Exactly how would that prevent this kind of thing from happening?  We have not heard Wells Fargo’s side of the story; whatever it is, it probably won’t save them from a boatload of (duly earned) liability, but it probably involves a wrong address being associated a legitimate foreclosure.  There are some common-sense ways to reduce that risk, but splitting commercial banking from investment banking does not seem like one of them.

  18. Flashman says:

    This is bad and all, but it seems to me that this was more like a cottage (holiday house) than a primary home.

    • Just_Ok says:

      “Alvin Tjosaas helped his father build the family home in Twentynine Palms, CA when he was a teenager, and the couple raised their own children there.”

    • Ipo says:

       Why did you make up a different story in your head? 

    • Cefeida says:

      And this makes a difference how?

      •  Further reading suggests that this was an unoccupied vacation home. So events would have turned out differently if the subcontractors had gone to the house and spoken with the owners and cleared up the mistake.

    • Antinous / Moderator says:

      My parents built our summer home themselves.  In fact, my mother’s water broke when she was putting the roof on.  The first one burned down after it was hit by lightning, so they rebuilt.  After they were divorced, my father eventually made it his primary home.

      I’m sorry, what were you saying?

    • Gilbert Wham says:

       Even if that were true (which it isn’t), why should anyone give a fuck? It was theirs, and it was destroyed by the bank’s agents on a false premise.

  19. ericmonse says:

    I assure you, Mrs. Buttle, the Ministry is very scrupulous about following up and eradicating any error. If you have any complaints which you’d like to make, I’d be more than happy to send you the appropriate forms.

  20. Green Ghost says:

    Its so much easier to destroy the possessions. And it sends a message. Don’t mess with Wells Fargo. And especially don’t live next door to someone who messes with Wells Fargo!  I say these folks get to move into the Wells Fargo CEO’s house!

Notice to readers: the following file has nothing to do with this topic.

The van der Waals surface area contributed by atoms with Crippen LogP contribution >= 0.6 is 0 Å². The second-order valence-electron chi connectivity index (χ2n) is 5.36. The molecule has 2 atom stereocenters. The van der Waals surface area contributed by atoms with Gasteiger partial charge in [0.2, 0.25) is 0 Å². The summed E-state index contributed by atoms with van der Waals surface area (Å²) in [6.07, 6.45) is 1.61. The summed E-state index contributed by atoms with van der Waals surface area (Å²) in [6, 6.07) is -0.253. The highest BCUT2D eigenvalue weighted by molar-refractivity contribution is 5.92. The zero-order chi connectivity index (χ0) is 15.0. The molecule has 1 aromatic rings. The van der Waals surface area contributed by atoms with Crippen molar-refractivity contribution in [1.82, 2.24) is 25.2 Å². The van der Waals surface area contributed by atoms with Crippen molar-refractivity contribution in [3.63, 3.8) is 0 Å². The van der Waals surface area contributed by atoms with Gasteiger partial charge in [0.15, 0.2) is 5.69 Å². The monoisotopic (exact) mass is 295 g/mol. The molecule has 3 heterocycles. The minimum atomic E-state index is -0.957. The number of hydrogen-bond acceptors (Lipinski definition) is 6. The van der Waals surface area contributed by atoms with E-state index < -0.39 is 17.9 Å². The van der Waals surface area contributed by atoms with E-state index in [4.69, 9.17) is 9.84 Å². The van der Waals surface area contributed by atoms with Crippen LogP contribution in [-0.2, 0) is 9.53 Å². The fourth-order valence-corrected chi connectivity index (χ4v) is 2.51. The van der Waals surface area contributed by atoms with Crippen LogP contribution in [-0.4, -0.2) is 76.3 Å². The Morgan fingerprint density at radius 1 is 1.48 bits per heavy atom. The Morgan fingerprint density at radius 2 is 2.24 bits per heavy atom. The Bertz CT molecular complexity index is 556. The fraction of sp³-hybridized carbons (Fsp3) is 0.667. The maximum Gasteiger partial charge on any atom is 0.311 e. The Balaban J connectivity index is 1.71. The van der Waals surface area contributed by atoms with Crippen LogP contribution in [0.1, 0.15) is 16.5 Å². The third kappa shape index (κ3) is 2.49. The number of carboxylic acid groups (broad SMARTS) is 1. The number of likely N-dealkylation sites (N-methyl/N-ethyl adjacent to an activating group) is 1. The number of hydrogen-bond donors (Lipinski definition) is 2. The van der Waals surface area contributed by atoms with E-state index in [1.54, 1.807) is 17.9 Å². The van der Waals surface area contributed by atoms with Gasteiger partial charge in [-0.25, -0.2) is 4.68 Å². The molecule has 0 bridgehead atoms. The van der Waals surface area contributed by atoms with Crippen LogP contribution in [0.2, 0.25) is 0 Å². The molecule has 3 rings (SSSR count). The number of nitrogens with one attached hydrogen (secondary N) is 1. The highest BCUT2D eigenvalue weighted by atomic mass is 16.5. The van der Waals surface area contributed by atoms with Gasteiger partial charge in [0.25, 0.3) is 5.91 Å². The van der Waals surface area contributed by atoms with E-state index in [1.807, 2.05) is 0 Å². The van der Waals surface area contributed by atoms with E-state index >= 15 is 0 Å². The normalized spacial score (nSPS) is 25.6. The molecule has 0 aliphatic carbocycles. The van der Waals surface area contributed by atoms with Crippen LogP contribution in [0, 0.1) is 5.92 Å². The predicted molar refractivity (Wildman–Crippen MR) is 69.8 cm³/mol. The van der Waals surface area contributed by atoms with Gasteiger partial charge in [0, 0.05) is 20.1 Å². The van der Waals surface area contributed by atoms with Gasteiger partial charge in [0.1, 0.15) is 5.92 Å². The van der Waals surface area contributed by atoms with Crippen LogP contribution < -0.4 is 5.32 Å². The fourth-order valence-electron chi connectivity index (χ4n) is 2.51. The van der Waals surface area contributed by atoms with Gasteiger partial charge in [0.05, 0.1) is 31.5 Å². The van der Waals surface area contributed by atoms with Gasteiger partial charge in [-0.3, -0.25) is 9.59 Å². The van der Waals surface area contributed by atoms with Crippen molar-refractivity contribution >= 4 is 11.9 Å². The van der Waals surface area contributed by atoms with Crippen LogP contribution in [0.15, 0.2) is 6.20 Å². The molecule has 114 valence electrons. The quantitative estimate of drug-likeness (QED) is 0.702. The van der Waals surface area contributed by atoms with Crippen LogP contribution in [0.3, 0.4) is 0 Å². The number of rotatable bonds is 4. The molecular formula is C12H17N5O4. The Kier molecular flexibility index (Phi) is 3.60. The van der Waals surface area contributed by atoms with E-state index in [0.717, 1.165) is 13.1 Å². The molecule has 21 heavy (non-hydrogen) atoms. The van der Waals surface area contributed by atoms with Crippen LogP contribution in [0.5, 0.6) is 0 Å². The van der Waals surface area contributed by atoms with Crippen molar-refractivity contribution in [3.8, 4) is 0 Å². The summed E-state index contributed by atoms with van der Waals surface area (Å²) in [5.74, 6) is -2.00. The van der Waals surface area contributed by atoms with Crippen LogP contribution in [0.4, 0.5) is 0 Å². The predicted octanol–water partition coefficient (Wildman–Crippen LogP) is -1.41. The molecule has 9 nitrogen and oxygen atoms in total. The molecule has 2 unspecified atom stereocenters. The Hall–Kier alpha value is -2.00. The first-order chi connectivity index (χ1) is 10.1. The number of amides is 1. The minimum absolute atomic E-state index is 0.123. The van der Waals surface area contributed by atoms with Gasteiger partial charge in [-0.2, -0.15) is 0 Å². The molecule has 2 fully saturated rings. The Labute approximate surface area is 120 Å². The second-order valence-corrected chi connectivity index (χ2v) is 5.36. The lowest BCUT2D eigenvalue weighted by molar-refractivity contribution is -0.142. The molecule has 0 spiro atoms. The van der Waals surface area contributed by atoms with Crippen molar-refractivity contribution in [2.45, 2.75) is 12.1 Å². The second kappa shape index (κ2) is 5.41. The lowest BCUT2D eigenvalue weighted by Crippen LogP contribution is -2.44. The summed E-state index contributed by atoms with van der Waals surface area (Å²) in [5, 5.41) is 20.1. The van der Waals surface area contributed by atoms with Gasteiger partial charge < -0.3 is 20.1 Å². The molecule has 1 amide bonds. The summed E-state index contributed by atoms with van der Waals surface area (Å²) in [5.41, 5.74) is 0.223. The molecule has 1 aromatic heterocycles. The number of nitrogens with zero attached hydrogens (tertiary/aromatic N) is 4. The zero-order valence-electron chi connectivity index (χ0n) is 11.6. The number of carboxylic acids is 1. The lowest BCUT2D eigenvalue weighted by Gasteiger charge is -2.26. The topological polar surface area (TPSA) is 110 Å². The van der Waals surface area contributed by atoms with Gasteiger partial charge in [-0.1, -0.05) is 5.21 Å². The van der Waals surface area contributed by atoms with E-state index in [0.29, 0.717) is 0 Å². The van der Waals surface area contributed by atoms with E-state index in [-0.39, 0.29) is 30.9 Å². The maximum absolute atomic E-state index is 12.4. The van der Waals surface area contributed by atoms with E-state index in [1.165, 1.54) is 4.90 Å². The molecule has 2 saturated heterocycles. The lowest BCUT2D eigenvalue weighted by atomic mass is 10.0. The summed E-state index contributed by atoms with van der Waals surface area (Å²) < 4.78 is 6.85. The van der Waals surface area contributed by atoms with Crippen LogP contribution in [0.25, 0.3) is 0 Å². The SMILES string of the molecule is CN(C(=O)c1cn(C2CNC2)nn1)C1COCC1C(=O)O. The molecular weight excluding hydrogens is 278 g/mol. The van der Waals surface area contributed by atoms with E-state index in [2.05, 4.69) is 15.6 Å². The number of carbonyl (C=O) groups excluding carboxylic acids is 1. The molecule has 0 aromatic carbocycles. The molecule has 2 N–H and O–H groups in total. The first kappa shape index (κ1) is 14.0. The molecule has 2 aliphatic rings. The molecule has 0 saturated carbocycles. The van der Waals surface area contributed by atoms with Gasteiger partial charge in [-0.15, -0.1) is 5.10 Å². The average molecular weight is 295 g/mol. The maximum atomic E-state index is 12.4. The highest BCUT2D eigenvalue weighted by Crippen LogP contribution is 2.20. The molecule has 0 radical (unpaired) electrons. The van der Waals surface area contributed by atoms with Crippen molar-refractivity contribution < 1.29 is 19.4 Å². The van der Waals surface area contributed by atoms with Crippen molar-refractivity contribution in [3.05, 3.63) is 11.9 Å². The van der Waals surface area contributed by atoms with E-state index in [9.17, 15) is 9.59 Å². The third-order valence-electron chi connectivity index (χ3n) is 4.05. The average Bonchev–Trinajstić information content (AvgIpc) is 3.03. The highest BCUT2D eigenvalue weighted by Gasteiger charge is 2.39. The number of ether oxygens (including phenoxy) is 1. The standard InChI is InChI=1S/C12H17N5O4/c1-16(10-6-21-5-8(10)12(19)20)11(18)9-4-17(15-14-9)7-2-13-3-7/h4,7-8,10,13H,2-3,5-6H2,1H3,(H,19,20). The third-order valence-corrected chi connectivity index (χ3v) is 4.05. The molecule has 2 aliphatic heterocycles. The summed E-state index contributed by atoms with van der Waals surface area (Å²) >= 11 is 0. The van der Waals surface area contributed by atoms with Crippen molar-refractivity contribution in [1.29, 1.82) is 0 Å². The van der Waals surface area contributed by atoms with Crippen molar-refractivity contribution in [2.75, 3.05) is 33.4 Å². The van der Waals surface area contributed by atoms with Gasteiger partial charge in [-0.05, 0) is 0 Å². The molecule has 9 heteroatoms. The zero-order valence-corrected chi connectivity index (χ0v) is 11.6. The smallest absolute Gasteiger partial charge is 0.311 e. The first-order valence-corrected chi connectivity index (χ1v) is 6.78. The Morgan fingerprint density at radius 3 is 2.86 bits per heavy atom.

• kjh says:

      So only banks can own stuff?  How would destroying someone’s stuff be legal in any sane legal system?  Even if they were late on their mortgage?

      • SedanChair says:

        Are we talking about our legal system or the banks’ legal system? 

        Because ours is pretty strict. Theirs is just an envelope with a rubber band and a Post-It that says “put this around your wrist and snap it once for every million lives you destroy. Or don’t snap it. You know what, never mind, don’t snap it, just don’t get mad and destroy the economy, please don’t.

  21. Wreckrob8 says:

    Are there no authorities with legal jurisdiction who are required to carry out evictions and repossessions according to prescribed regulations or do the banks just get a couple of dodgy mates from their local (pub) to do the job?

    In the UK bailiffs are responsible for evictions and are strictly regulated. They get paid by results so they will try to disregard the law at times (especially in gaining entry to a property). I have never heard of them destroying property. Personal possessions would need to be seized and sold at auction. Receipts would need to be issued, I believe.

    There would be an initial visit to assess the amount and value of the possessions and a second properly equipped visit to remove property for sale. The owner has time to contest the action. However, if the bank or building society (or landlord) is acting in error the eviction notice which needs to be served and which has to have a precise form to be enforceable should give the owner/(tenant) time to act before bailiffs are instructed to act.

    • Dave Lloyd says: